Posted on 27/09/2019 by Tristan White
Recent committee meetings have included discussion about ways to reward repeat offenders at rogaines, perhaps a token such as a headband after they go to their 5th rogaine.
But what about those that just keep coming back until they reach their 200th event? This is something we have also had to consider as long-time enthusiast Mike Hotchkis has done just that with the completion of the Step-Up Rogaine. Not only is he a regular attendee but, despite turning 60 in a couple of months, he is still regularly in the top few teams at most of our events, and is renowned for his love of steep hills which has also seen him excel at “Mountain Running” and, more recently, the Sydney Tower stair challenge (which he ran up 8 times in a day!)
Failing to think of something better to mark this occasion, I decided to ask him a few questions about his experiences over the years, and what has kept bringing him back.
Tristan White: Where do you come from originally, Mike, and what do you do for a career?
Mike Hotchkis: I grew up in St Andrews in Scotland, a place well known as the home of golf. Golf is like orienteering in that you visit ‘checkpoints’ in a set order. My aim was never good enough for golf. I’m a physicist. Why is it that 95% of rogainers are scientists or engineers?
TW: What got you into doing rogaines in the first place?
MH: I suppose it started originally with my father’s love of the Scottish hills, something that I definitely inherited. Visibility isn’t always so good in those hills so it helps to be handy with map and compass! Then orienteering & mountaineering clubs at Edinburgh University, a memorable 1979 Fellsman Hike (60 miles – it took me 25-hours) in North Yorkshire, and Inward Bound at ANU in the early 80s.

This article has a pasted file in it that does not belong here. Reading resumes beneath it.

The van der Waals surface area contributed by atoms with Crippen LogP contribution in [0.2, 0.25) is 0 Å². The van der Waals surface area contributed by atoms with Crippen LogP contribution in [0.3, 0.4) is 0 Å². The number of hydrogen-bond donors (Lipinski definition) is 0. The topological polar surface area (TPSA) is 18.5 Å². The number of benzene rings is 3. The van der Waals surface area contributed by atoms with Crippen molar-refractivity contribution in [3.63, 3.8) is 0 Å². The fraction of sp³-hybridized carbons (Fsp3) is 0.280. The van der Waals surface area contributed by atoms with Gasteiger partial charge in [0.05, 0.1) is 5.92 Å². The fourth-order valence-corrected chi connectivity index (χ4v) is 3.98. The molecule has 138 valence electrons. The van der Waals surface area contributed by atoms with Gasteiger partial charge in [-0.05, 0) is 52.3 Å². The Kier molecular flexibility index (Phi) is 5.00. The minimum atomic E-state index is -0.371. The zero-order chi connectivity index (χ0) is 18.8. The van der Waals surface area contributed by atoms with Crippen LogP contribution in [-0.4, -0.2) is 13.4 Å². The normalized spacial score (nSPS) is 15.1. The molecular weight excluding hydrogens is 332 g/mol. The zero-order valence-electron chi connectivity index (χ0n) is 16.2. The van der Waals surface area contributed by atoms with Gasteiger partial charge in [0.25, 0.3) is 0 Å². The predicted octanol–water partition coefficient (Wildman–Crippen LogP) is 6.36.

When I started work at ANSTO in Sydney in 1990 I joined their running group – a group that included several rogainers at that time – Ron Hutchings, George Collins and Maurice Ripley; and soon I met former ANSTO workers Trevor Gollan and Peter Watterson. It took just one event and I was hooked!
TW: Tell us about the first rogaine you did.
MH: For my first rogaine, in 1991, George lined me up with Ron, who had lost his partner due to the re-scheduling of the event (it was postponed due to snow!) It was a 24-hour at Jaunter, near Oberon, organised by Trev. By 10pm we’d reached the furthest extremity of the course and suddenly Ron said he didn’t feel too good… probably we’d gone out too hard! We spent the rest of the night trudging back to the Hash House. After a brief sleep, and in true rogaining tradition, Ron woke me up, said he felt fine and let’s get out again!
TW: In how many countries have you rogained?
MH: I went to the first few World Rogaining Champs: 1992 (Vic), 1996 (WA), then overseas… to Canada (1998), NZ (2000), Czech Republic (2002), NZ again (2010). More recently I attended WRCs in USA (South Dakota, 2014), Finland (2015) and Spain (2019). All of them made great holiday destinations!
TW: How many different teammates do you think you’ve had over the years? What have you learned from having entered with so many different people and what difference have you seen in having a suitable teammate?